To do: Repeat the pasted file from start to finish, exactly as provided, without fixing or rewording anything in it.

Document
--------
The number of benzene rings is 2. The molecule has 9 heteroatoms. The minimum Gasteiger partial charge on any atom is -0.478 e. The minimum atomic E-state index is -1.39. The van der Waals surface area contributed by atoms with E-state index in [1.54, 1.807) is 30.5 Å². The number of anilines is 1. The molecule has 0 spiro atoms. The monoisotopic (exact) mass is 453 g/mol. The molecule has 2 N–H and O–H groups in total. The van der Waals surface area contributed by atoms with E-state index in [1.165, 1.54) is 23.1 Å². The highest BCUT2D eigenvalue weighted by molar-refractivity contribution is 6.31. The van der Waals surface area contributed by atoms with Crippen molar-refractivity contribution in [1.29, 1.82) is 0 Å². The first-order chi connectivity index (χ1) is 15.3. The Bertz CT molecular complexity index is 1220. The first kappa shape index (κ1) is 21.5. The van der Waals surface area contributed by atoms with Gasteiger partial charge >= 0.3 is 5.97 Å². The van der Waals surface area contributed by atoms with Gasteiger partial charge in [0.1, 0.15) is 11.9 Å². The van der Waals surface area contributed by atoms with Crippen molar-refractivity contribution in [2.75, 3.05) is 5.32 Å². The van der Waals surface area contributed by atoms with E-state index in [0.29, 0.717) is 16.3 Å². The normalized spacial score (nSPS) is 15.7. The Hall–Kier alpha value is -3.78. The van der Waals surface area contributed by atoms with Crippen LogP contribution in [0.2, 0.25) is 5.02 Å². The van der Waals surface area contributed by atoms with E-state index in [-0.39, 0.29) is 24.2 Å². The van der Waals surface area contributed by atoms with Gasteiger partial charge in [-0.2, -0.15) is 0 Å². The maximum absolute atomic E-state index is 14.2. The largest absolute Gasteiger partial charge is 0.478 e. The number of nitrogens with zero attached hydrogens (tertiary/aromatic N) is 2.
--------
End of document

The number of benzene rings is 2. The molecule has 9 heteroatoms. The minimum Gasteiger partial charge on any atom is -0.478 e. The minimum atomic E-state index is -1.39. The van der Waals surface area contributed by atoms with E-state index in [1.54, 1.807) is 30.5 Å². The number of anilines is 1. The molecule has 0 spiro atoms. The monoisotopic (exact) mass is 453 g/mol. The molecule has 2 N–H and O–H groups in total. The van der Waals surface area contributed by atoms with E-state index in [1.165, 1.54) is 23.1 Å². The highest BCUT2D eigenvalue weighted by molar-refractivity contribution is 6.31. The van der Waals surface area contributed by atoms with Crippen molar-refractivity contribution in [1.29, 1.82) is 0 Å². The first-order chi connectivity index (χ1) is 15.3. The Bertz CT molecular complexity index is 1220. The first kappa shape index (κ1) is 21.5. The van der Waals surface area contributed by atoms with Gasteiger partial charge >= 0.3 is 5.97 Å². The van der Waals surface area contributed by atoms with Gasteiger partial charge in [0.1, 0.15) is 11.9 Å². The van der Waals surface area contributed by atoms with Crippen molar-refractivity contribution in [2.75, 3.05) is 5.32 Å². The van der Waals surface area contributed by atoms with E-state index in [0.29, 0.717) is 16.3 Å². The normalized spacial score (nSPS) is 15.7. The Hall–Kier alpha value is -3.78. The van der Waals surface area contributed by atoms with Crippen LogP contribution in [0.2, 0.25) is 5.02 Å². The van der Waals surface area contributed by atoms with E-state index in [-0.39, 0.29) is 24.2 Å². The van der Waals surface area contributed by atoms with Gasteiger partial charge in [-0.2, -0.15) is 0 Å². The maximum absolute atomic E-state index is 14.2. The largest absolute Gasteiger partial charge is 0.478 e. The number of nitrogens with zero attached hydrogens (tertiary/aromatic N) is 2.